Ethnicity Pay Gap

The ethnicity pay gap shows the difference in average hourly rate of pay between White and BAME staff expressed as a percentage. Of the 243 employee records, 119 staff (49%) were declared as White, 81 (33%) declared as BAME and 43 (18%) were undisclosed.

It should be noted that some roles have had to be excluded from this analysis because either the Ordinary Pay or the Weekly Working Hours were set as 0. These roles included Bank Workers, Board Members, and staff on maternity leave and long-term sick where they were no longer entitled to Company or Statutory pay. These roles have been omitted do not form part of the overall FTE headcount of 243 employees.

Within this report the term ‘BAME” is used to describe all employees who have self-identified as any other ethnic group apart from ‘White British’ within equality monitoring at Origin.

Our Mean Ethnicity pay gap is 11.04%

The  mean hourly rate of pay for BAME employees was 11.04%   below the mean hourly rate for white employees, with the gap widening by 3.31% compared to the year before.  

The make-up of our workforce shows a 1% increase in colleagues from ethnic minority background since 2021 (which  was at 32%). As the population of people from ethnic minority backgrounds in London is currently around 40%, the representation within Origin was lower than the total population.

During the financial year from 1 April 2021 to 31  March 2022, there were 105 new starters of which 53% were from white backgrounds and although this was  similar to 2021 which stood at 51%, a higher proportion of senior or managerial roles were appointed to candidates who identified as white as opposed to candidates from BAME backgrounds.
  • 2020 - 2021 -  30% Bame employees and 70% white employees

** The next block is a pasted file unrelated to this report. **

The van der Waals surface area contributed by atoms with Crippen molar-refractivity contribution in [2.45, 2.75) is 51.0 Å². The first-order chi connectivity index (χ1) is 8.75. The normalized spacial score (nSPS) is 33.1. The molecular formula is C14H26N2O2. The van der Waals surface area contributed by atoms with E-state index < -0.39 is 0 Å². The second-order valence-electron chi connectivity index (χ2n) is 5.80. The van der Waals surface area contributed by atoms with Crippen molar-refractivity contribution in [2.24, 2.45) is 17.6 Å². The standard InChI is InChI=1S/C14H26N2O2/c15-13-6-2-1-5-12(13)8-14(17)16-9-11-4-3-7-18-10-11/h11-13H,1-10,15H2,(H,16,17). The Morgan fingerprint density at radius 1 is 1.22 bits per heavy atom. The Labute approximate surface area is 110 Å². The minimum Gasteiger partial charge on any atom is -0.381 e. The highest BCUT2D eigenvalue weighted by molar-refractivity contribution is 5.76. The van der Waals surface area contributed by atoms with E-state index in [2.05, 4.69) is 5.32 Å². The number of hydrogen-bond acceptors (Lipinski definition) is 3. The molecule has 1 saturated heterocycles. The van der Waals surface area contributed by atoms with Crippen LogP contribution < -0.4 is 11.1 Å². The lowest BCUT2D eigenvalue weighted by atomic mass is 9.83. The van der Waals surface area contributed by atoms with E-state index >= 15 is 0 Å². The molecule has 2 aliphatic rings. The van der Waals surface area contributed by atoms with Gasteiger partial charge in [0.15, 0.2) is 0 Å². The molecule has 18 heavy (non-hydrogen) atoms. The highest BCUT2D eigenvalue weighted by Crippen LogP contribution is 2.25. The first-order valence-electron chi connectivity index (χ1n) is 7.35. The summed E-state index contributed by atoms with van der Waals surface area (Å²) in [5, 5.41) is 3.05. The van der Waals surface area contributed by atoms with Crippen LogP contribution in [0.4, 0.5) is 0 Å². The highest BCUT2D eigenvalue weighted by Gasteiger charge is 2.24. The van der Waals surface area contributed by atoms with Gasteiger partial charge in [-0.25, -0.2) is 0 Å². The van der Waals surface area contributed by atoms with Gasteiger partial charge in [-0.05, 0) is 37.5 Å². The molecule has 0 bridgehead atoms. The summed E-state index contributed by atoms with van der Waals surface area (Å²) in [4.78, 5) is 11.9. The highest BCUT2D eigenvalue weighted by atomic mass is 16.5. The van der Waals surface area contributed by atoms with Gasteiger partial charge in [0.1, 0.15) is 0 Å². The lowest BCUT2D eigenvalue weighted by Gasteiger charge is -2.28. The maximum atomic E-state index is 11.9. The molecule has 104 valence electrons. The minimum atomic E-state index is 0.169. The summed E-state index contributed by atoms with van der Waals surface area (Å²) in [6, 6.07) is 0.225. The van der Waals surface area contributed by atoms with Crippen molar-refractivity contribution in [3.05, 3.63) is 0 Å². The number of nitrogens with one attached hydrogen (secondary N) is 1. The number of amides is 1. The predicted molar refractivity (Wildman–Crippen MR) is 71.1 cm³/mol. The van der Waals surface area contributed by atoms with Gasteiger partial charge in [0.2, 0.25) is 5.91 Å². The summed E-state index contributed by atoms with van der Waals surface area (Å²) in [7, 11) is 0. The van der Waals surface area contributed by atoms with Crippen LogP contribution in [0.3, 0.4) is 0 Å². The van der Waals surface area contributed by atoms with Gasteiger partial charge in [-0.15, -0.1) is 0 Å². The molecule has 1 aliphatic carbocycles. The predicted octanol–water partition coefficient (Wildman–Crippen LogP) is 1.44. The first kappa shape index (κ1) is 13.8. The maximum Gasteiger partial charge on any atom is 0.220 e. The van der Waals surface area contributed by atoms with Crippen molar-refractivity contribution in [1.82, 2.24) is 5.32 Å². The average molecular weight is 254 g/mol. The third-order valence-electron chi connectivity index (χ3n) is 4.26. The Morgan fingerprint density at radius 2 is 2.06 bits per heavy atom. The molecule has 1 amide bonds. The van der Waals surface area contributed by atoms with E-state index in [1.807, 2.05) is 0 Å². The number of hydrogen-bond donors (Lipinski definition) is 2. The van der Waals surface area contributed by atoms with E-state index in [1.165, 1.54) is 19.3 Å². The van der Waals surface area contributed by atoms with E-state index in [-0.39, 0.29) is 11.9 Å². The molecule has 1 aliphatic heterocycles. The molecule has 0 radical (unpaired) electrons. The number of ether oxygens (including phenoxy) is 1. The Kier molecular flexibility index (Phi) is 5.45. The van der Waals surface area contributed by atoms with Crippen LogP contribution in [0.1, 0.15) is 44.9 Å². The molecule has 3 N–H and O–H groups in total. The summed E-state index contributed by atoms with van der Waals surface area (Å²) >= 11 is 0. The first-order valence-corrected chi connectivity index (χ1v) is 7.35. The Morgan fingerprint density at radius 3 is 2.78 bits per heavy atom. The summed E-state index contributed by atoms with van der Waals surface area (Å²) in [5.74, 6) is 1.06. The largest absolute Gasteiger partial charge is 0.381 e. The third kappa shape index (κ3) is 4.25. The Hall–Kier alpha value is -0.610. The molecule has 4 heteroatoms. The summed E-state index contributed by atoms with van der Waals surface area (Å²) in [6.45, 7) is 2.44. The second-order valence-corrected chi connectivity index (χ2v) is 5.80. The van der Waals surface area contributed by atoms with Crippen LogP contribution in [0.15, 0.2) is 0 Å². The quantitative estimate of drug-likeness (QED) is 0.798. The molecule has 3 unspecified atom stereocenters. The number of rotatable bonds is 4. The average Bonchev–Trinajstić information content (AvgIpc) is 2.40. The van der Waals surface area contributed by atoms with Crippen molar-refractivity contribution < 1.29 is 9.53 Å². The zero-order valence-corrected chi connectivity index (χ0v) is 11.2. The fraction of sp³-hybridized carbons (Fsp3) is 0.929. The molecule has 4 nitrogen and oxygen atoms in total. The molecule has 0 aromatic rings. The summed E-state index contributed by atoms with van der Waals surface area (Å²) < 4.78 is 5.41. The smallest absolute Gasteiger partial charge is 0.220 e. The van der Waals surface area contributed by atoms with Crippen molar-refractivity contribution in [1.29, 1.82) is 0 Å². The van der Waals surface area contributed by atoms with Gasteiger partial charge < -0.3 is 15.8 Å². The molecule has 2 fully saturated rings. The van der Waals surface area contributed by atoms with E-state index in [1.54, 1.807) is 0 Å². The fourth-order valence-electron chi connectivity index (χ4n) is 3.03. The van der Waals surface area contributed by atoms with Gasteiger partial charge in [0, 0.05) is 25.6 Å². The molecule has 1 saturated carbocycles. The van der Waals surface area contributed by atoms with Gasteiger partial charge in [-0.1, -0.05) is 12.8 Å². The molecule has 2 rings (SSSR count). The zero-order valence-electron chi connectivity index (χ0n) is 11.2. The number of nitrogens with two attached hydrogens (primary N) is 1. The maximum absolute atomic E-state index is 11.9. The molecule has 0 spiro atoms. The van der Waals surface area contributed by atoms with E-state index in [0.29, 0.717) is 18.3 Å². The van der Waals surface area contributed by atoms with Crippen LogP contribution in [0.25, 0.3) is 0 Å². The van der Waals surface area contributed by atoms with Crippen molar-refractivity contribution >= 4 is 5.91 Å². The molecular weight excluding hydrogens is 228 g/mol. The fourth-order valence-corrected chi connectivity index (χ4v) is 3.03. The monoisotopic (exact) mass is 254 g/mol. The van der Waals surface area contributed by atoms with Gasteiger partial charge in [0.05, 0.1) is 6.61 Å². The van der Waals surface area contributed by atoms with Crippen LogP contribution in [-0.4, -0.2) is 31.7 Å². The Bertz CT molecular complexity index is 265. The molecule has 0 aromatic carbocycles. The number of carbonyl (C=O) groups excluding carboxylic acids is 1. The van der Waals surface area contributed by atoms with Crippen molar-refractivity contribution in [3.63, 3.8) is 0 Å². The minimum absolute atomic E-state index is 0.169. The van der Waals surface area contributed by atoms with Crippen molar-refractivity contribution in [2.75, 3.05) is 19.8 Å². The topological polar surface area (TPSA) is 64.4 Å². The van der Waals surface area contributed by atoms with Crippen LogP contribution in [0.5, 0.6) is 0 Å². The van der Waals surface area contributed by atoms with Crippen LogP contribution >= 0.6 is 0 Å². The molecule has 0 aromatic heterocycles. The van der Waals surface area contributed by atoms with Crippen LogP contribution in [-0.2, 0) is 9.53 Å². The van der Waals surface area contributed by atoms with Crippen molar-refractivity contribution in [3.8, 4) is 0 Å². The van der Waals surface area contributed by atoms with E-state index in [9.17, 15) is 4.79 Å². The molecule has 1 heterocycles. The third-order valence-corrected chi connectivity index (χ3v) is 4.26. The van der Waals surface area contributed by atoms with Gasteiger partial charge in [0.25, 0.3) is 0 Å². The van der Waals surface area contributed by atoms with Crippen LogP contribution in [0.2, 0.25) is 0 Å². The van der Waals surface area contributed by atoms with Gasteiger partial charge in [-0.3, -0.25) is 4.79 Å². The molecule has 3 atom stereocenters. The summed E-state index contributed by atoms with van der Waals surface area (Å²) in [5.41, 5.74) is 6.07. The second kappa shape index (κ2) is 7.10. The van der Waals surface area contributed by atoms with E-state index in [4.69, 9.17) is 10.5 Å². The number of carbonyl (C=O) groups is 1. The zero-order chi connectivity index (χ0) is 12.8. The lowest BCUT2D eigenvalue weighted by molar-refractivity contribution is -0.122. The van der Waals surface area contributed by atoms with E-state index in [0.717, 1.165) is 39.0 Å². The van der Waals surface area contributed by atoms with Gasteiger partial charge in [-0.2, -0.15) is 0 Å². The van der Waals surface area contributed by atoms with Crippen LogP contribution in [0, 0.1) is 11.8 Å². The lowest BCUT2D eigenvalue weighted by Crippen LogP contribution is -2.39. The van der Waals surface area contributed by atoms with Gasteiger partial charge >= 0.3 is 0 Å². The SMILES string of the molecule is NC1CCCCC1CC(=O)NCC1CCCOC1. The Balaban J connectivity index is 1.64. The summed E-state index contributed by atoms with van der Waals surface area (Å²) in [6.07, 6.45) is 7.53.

• 2021 - 2022 -  27% Bame employees and 73% white employees

During the year 2021-22, based on the proportion of the total number of roles available, the number of senior/managerial posts filled by white staff increased by 3% compared to the number of posts filled by BAME staff which decreased by 3%.
Our Median gender pay gap is 0.97%

The median pay gap which is the difference between ethnic minority staff groups median hourly wage (the middle paid ethnic minority staff member) and the white staff groups median hourly wage (the middle paid white staff member) decreased by 0.97%. This is a positive move in favour of BAME staff. 

Our pay bands

Origin has  243 employee records, 119 staff (49%) were declared as White, 81 (33%) declared as BAME and 43 (18%) were undisclosed. They are spread across the pay bands, which for our reporting are split across four quartiles: this is where all the salaries  are sorted by size and divided into equal quarters.  Origin has to publish the percentage in each quarter:
  • The upper quartile - the highest paid 25% - 28%  BAME employees , 67% white employees  and 5% undisclosed
  • The upper middle quartile – the next 25% - 37%  BAME employees , 43% white employees  and 20% undisclosed
  • The lower middle quartile – the next 25% - 43%  BAME employees , 36% white employees  and 21% undisclosed
  • The lower quartile -   the lowest paid 25% - 26%  BAME employees , 51% white employees  and 23% undisclosed

The number of employees are evenly split across all 4 quartiles, with 60 employees in the upper quartile and 61 in the other 3 (including the undisclosed).  There are more white employees in the upper quartile (40) than BAME employees (17) making a 57% difference. This has however, decreased by 18% from April 2021 when there was a 75% difference.   

Bonus pay

Bonus pay relates to all non-consolidated payments made in the 12 months preceding April 2022.  

Bonuses were paid to all 5 members of staff in the Sales team of which 4 had declared their ethnicity at the time and the difference between BAME employees and white employees was 34.01%.